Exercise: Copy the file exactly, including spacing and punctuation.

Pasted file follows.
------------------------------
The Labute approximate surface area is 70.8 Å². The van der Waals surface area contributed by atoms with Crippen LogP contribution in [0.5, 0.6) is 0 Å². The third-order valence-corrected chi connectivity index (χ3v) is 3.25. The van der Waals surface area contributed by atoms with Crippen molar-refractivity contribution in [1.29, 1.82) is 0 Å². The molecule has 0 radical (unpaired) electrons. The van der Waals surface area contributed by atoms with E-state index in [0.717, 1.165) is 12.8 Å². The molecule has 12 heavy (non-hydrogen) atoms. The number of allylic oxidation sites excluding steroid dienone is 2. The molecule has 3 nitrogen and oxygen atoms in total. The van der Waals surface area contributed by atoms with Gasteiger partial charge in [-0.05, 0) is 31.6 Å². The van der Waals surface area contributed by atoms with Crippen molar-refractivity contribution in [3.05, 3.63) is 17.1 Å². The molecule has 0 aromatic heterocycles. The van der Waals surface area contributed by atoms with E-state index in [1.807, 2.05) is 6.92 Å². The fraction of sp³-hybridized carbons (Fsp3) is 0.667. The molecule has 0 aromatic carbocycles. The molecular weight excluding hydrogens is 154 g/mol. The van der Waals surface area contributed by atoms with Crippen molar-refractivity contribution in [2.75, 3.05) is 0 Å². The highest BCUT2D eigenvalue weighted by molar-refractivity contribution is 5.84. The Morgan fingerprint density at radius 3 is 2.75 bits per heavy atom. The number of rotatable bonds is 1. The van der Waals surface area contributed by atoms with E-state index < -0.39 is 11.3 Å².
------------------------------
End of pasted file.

The Labute approximate surface area is 70.8 Å². The van der Waals surface area contributed by atoms with Crippen LogP contribution in [0.5, 0.6) is 0 Å². The third-order valence-corrected chi connectivity index (χ3v) is 3.25. The van der Waals surface area contributed by atoms with Crippen molar-refractivity contribution in [1.29, 1.82) is 0 Å². The molecule has 0 radical (unpaired) electrons. The van der Waals surface area contributed by atoms with E-state index in [0.717, 1.165) is 12.8 Å². The molecule has 12 heavy (non-hydrogen) atoms. The number of allylic oxidation sites excluding steroid dienone is 2. The molecule has 3 nitrogen and oxygen atoms in total. The van der Waals surface area contributed by atoms with Gasteiger partial charge in [-0.05, 0) is 31.6 Å². The van der Waals surface area contributed by atoms with Crippen molar-refractivity contribution in [3.05, 3.63) is 17.1 Å². The molecule has 0 aromatic heterocycles. The van der Waals surface area contributed by atoms with E-state index in [1.807, 2.05) is 6.92 Å². The fraction of sp³-hybridized carbons (Fsp3) is 0.667. The molecule has 0 aromatic carbocycles. The molecular weight excluding hydrogens is 154 g/mol. The van der Waals surface area contributed by atoms with Crippen molar-refractivity contribution in [2.75, 3.05) is 0 Å². The highest BCUT2D eigenvalue weighted by molar-refractivity contribution is 5.84. The Morgan fingerprint density at radius 3 is 2.75 bits per heavy atom. The number of rotatable bonds is 1. The van der Waals surface area contributed by atoms with E-state index < -0.39 is 11.3 Å².